A fortunate few find their life’s work during their junior year in college. Such was the case for Gary White when he was on a mission trip to Guatemala.
“It was my first trip out of the country,” he told Global Atlanta while visiting Kennesaw State University for the March 15 opening of its School of Conflict Management, Peacebuilding and Development.”
“I visited the slums. I saw the water. I saw the sewage,” he added. “I’d had social justice instilled in me from an early age. I had attended a Christian Brothers high school and I was interested in engineering.”
He chose civil engineering as his major at the University of Missouri in Columbia, Mo., saying that the course of his lifework was set at the crossroads of engineering and social justice.
Once he received his master’s degree, he went to work for Catholic Relief Services and soon headed up their water projects in Latin America and the Caribbean.
Some 30 years later, he still is devoted to improving clear water availability around the world, and modestly calls himself a “one trick pony.”
Even so he is much in demand these days ranging from attending a panel at Kennesaw State to joining the actor Matt Damon, his partner at water.org, on the Trevor Noah late night Comedy Central tv show.
Their awareness that water scarcity was a pressing global problem brought the two together from their independent initiatives to break down barriers between people and access to safe water.
While working abroad, Mr. Damon became aware of the wide gulf separating the nonchalance with which the developing world takes water for granted and its scarcity in developing countries. He then recognized that Mr. White’s insight to provide a market based solution is a valid means of providing deprived populations access to water.
Mr. White told Global Atlanta that institutional lenders were hesitant to provide loans to those in need of water because of a lack of repayment guarantees. Also, direct philanthropic efforts to build wells weren’t extensive enough to provide the accessibility that a global crisis demanded.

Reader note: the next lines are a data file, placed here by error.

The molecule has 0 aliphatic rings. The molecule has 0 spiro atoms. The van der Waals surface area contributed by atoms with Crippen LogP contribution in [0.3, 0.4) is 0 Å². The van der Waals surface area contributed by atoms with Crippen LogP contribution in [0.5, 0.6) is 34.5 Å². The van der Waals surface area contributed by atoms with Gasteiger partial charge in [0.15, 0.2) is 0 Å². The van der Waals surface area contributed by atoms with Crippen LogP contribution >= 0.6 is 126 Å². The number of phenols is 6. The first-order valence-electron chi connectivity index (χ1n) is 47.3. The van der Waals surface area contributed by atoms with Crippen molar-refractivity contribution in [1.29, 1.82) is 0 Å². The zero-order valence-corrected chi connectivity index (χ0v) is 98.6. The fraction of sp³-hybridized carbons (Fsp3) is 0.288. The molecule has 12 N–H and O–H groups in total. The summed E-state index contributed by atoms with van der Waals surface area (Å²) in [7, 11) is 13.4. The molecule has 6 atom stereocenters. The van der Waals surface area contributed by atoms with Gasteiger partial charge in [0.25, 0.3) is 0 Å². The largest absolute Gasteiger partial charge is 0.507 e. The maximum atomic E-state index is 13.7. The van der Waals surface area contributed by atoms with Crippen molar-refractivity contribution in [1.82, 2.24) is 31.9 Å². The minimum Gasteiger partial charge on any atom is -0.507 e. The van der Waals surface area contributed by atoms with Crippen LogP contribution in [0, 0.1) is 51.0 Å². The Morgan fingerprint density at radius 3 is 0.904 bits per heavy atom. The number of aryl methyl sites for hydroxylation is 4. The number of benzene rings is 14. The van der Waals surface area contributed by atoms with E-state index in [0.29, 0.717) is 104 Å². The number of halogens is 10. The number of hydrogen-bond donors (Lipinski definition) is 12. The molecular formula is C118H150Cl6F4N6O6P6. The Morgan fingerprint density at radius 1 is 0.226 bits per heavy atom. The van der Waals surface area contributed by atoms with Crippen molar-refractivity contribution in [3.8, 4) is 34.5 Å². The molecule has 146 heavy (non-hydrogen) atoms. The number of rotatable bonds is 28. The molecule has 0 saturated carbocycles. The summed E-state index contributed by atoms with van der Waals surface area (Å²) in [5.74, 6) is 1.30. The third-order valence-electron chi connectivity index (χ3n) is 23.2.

According to his calculations, It would take about $1 trillion to solve the global water as of now with about $8 billion from development assistance and philanthropy currently being collected to solve the crisis.
His insight was to ease the plight of those either scavenging for water daily or paying for it from water vendors by providing them with philanthropic dollars with which they could connect with local water systems.
He calls his method “water credit” that enables financing from the “bottom up and not the top down.”
His breakthrough, he said, was built on the original micro financing movement launched by Mohammed Yunus. Instead of making loans that the recipients could hardly afford to pay back, however, he noticed that the poor in many cases were already paying for water. If they received philanthropic loans directly to help with these costs, he decided, they would have savings with which to pay back the loans.
“If you have a utility serving a city, it should be serving the poor as well,” he said, pointing to “a market failure” for not providing a necessary service. “Let’s try to nudge the system toward the poor.”
Once the microfinance institutions realize that their loans are going to be paid back — and Mr. White cites figures that show these loans are paid back more than 97 percent of the time — then the institutions can go to capital markets and raise even more money.
With Mr Damon’s help, water.org has been raising funds through individual as well as corporate donations to such an extent that it was able with the backing of the Stella Artois brewery to advertise on the television production of the Super Bowl.
The water.org website claims the purchase of a Limited-Edition Stella Artois Chalice helps provide five years of clean water to someone in the developing world. This year’s collection features hand-crafted designs by female artists from Mexico, India and the Philippines.
The day following the Super Bowl, water.org raised $100,000 from the sale of the chalices with $3 from each sale going to help provide people without clean water to get it, Mr. said. He also underscored that the Super Bowl ad was paid for by Stella Artois, which is owned by Anheuser-Busch InBev.
water.org also has been able to raise funds from a score of foundations linked to large corporations such as Ikea, Caterpillar, Cartier, and Conrad Hilton. Bank of America is a corporate sponsor, but the Coca-Cola Co. surprisingly is not.
Mr. White cited Coke’s efforts to “support the cause,” but acknowledged that its largest grant came from PepsiCo.
After years of focusing on the water crisis, he had no problem explaining his willingness to speak on the Kennesaw State panel during the opening ceremony for the new School of Conflict Management, Peacebuilding and Development.
“Water scarcity leads to the movement of populations, and when people move they move into areas inhabited by other people which creates enormous conflict,” he said citing just one of the crises provoked by poor management of water resources.